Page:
Guervós, Juan Julián Merelo2, Adamidis, Panagiotis2, Beyer, Hans-George2, Fernández-Villacañas Martin, José Luis2, Schwefel, Hans-Poul2
Population diversity is undoubtably a key issue in the performance of evolutionary algorithms. A common hypothesis is that high diversity is important to avoid premature convergence and to escape local optima. Various diversity measures have been used to analyze algorithms, but so far few algorithms have used a measure to guide the search. The diversity-guided evolutionary algorithm (DGEA) uses the wellknown distance-to-average-point measure to alternate between phases of exploration (mutation) and phases of exploitation (recombination and selection). The DGEA showed remarkable results on a set of widely used benchmark problems, not only in terms of fitness, but more important: The DGEA saved a substantial amount of fitness evaluations compared to the simple EA, which is a critical factor in many real-world applications.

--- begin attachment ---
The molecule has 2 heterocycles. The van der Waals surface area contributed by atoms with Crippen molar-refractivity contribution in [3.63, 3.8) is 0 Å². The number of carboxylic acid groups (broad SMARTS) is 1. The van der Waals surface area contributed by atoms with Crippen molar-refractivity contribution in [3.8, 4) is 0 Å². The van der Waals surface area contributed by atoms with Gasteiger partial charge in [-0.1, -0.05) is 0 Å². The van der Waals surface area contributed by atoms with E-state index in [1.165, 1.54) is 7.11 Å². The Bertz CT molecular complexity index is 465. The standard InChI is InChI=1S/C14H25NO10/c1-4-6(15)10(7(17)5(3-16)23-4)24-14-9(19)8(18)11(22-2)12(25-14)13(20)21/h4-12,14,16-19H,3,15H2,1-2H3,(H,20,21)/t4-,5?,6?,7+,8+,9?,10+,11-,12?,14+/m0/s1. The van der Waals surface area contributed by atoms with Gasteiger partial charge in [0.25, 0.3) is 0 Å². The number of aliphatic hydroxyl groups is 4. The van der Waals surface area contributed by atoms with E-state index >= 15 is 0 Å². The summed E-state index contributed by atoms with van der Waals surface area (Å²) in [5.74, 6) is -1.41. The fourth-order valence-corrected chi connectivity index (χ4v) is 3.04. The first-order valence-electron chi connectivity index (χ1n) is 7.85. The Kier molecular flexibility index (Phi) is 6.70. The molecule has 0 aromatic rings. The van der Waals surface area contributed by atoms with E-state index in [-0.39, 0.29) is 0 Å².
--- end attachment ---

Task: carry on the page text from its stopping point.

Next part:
Proceedings of the 7th International Conference on Parallel Problem Solving From Nature: Parallel Problem Solving From Nature - Ppsn Vii, 2002, p. 462-471